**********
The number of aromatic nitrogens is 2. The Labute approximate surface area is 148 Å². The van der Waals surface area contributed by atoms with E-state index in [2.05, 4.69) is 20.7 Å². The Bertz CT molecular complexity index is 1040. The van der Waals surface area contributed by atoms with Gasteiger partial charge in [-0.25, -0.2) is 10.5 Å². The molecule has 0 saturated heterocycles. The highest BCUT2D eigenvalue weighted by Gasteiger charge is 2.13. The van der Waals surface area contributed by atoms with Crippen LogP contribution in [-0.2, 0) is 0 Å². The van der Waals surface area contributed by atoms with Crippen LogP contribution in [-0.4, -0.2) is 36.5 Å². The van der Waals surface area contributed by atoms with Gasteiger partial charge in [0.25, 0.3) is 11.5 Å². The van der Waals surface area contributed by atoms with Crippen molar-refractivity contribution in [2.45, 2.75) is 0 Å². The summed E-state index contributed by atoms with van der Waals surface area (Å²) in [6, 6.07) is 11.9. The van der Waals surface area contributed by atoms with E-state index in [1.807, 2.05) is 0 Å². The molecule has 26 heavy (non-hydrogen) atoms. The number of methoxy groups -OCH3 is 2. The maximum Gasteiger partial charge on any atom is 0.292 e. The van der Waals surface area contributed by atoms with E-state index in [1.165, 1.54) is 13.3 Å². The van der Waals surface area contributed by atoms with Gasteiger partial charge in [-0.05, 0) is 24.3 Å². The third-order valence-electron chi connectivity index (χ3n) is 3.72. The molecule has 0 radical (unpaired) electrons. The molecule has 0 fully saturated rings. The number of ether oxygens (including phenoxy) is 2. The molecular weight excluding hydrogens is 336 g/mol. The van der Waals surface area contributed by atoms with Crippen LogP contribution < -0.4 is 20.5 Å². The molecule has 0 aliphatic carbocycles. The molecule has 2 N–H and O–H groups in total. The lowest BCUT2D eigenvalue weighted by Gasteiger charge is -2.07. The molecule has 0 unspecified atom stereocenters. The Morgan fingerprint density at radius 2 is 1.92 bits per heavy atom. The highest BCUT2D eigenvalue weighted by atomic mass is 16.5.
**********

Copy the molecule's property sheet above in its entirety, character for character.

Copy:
The number of aromatic nitrogens is 2. The Labute approximate surface area is 148 Å². The van der Waals surface area contributed by atoms with E-state index in [2.05, 4.69) is 20.7 Å². The Bertz CT molecular complexity index is 1040. The van der Waals surface area contributed by atoms with Gasteiger partial charge in [-0.25, -0.2) is 10.5 Å². The molecule has 0 saturated heterocycles. The highest BCUT2D eigenvalue weighted by Gasteiger charge is 2.13. The van der Waals surface area contributed by atoms with Crippen LogP contribution in [-0.2, 0) is 0 Å². The van der Waals surface area contributed by atoms with Crippen LogP contribution in [-0.4, -0.2) is 36.5 Å². The van der Waals surface area contributed by atoms with Gasteiger partial charge in [0.25, 0.3) is 11.5 Å². The van der Waals surface area contributed by atoms with Crippen molar-refractivity contribution in [2.45, 2.75) is 0 Å². The summed E-state index contributed by atoms with van der Waals surface area (Å²) in [6, 6.07) is 11.9. The van der Waals surface area contributed by atoms with E-state index in [1.807, 2.05) is 0 Å². The molecule has 26 heavy (non-hydrogen) atoms. The number of methoxy groups -OCH3 is 2. The maximum Gasteiger partial charge on any atom is 0.292 e. The van der Waals surface area contributed by atoms with E-state index in [1.165, 1.54) is 13.3 Å². The van der Waals surface area contributed by atoms with Gasteiger partial charge in [-0.05, 0) is 24.3 Å². The third-order valence-electron chi connectivity index (χ3n) is 3.72. The molecule has 0 radical (unpaired) electrons. The molecule has 0 fully saturated rings. The number of ether oxygens (including phenoxy) is 2. The molecular weight excluding hydrogens is 336 g/mol. The van der Waals surface area contributed by atoms with Crippen LogP contribution < -0.4 is 20.5 Å². The molecule has 0 aliphatic carbocycles. The molecule has 2 N–H and O–H groups in total. The lowest BCUT2D eigenvalue weighted by Gasteiger charge is -2.07. The molecule has 0 unspecified atom stereocenters. The Morgan fingerprint density at radius 2 is 1.92 bits per heavy atom. The highest BCUT2D eigenvalue weighted by atomic mass is 16.5.